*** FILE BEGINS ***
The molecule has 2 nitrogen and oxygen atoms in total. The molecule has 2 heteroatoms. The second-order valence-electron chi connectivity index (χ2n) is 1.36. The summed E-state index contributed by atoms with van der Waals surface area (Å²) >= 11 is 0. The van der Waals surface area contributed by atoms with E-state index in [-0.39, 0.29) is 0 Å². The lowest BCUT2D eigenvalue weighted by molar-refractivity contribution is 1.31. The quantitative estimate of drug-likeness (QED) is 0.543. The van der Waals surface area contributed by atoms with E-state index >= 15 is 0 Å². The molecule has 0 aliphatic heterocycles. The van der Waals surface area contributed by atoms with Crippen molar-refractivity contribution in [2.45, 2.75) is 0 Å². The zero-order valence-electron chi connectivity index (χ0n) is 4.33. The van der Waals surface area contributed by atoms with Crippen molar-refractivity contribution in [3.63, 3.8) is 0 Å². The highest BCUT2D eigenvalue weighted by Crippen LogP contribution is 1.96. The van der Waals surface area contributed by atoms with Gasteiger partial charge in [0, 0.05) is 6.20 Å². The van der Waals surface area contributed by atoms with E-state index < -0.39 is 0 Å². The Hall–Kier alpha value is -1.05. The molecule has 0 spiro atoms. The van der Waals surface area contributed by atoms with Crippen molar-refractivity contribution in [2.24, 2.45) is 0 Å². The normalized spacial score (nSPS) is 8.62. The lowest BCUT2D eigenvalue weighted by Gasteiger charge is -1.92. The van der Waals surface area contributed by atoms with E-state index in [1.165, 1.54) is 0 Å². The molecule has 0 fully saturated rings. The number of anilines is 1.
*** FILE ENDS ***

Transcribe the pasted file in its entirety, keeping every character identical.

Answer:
The molecule has 2 nitrogen and oxygen atoms in total. The molecule has 2 heteroatoms. The second-order valence-electron chi connectivity index (χ2n) is 1.36. The summed E-state index contributed by atoms with van der Waals surface area (Å²) >= 11 is 0. The van der Waals surface area contributed by atoms with E-state index in [-0.39, 0.29) is 0 Å². The lowest BCUT2D eigenvalue weighted by molar-refractivity contribution is 1.31. The quantitative estimate of drug-likeness (QED) is 0.543. The van der Waals surface area contributed by atoms with E-state index >= 15 is 0 Å². The molecule has 0 aliphatic heterocycles. The van der Waals surface area contributed by atoms with Crippen molar-refractivity contribution in [2.45, 2.75) is 0 Å². The zero-order valence-electron chi connectivity index (χ0n) is 4.33. The van der Waals surface area contributed by atoms with Crippen molar-refractivity contribution in [3.63, 3.8) is 0 Å². The highest BCUT2D eigenvalue weighted by Crippen LogP contribution is 1.96. The van der Waals surface area contributed by atoms with Gasteiger partial charge in [0, 0.05) is 6.20 Å². The van der Waals surface area contributed by atoms with E-state index < -0.39 is 0 Å². The Hall–Kier alpha value is -1.05. The molecule has 0 spiro atoms. The van der Waals surface area contributed by atoms with Crippen molar-refractivity contribution in [2.24, 2.45) is 0 Å². The normalized spacial score (nSPS) is 8.62. The lowest BCUT2D eigenvalue weighted by Gasteiger charge is -1.92. The van der Waals surface area contributed by atoms with E-state index in [1.165, 1.54) is 0 Å². The molecule has 0 fully saturated rings. The number of anilines is 1.